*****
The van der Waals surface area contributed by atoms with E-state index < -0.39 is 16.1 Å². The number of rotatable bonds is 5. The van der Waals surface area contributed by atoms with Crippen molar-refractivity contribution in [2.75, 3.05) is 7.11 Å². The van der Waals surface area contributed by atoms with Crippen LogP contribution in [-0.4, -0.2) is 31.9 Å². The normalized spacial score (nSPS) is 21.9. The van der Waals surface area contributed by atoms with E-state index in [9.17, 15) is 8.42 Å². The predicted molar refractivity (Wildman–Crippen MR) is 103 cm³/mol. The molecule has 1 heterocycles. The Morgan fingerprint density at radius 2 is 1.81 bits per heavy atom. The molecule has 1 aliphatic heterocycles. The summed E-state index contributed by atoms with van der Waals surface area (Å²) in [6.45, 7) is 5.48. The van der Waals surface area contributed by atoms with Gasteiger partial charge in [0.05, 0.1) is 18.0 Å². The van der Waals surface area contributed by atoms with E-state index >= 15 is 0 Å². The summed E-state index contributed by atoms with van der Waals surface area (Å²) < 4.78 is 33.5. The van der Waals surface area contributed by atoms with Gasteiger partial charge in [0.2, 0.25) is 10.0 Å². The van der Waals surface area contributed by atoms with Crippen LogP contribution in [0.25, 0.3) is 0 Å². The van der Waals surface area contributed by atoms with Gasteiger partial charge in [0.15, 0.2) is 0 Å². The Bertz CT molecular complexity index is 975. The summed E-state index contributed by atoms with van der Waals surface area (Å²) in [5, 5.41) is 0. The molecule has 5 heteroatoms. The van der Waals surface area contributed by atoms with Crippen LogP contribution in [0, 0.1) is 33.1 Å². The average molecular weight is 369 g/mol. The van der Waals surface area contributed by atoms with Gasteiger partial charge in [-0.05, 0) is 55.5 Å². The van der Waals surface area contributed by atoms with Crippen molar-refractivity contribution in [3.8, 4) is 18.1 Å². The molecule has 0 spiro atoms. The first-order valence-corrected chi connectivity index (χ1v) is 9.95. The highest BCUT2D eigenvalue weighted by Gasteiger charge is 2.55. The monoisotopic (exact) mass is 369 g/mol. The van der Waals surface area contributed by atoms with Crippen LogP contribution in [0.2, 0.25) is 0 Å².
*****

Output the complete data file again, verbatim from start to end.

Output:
The van der Waals surface area contributed by atoms with E-state index < -0.39 is 16.1 Å². The number of rotatable bonds is 5. The van der Waals surface area contributed by atoms with Crippen molar-refractivity contribution in [2.75, 3.05) is 7.11 Å². The van der Waals surface area contributed by atoms with Crippen LogP contribution in [-0.4, -0.2) is 31.9 Å². The normalized spacial score (nSPS) is 21.9. The van der Waals surface area contributed by atoms with E-state index in [9.17, 15) is 8.42 Å². The predicted molar refractivity (Wildman–Crippen MR) is 103 cm³/mol. The molecule has 1 heterocycles. The Morgan fingerprint density at radius 2 is 1.81 bits per heavy atom. The molecule has 1 aliphatic heterocycles. The summed E-state index contributed by atoms with van der Waals surface area (Å²) in [6.45, 7) is 5.48. The van der Waals surface area contributed by atoms with Gasteiger partial charge in [0.05, 0.1) is 18.0 Å². The van der Waals surface area contributed by atoms with E-state index >= 15 is 0 Å². The summed E-state index contributed by atoms with van der Waals surface area (Å²) < 4.78 is 33.5. The van der Waals surface area contributed by atoms with Gasteiger partial charge in [0.2, 0.25) is 10.0 Å². The van der Waals surface area contributed by atoms with Crippen LogP contribution in [0.25, 0.3) is 0 Å². The van der Waals surface area contributed by atoms with Gasteiger partial charge in [0.15, 0.2) is 0 Å². The Bertz CT molecular complexity index is 975. The summed E-state index contributed by atoms with van der Waals surface area (Å²) in [5, 5.41) is 0. The molecule has 5 heteroatoms. The van der Waals surface area contributed by atoms with Crippen LogP contribution in [0, 0.1) is 33.1 Å². The average molecular weight is 369 g/mol. The van der Waals surface area contributed by atoms with Gasteiger partial charge in [-0.05, 0) is 55.5 Å². The van der Waals surface area contributed by atoms with Crippen molar-refractivity contribution in [3.8, 4) is 18.1 Å². The molecule has 0 spiro atoms. The first-order valence-corrected chi connectivity index (χ1v) is 9.95. The highest BCUT2D eigenvalue weighted by Gasteiger charge is 2.55. The monoisotopic (exact) mass is 369 g/mol. The van der Waals surface area contributed by atoms with Crippen LogP contribution in [0.2, 0.25) is 0 Å².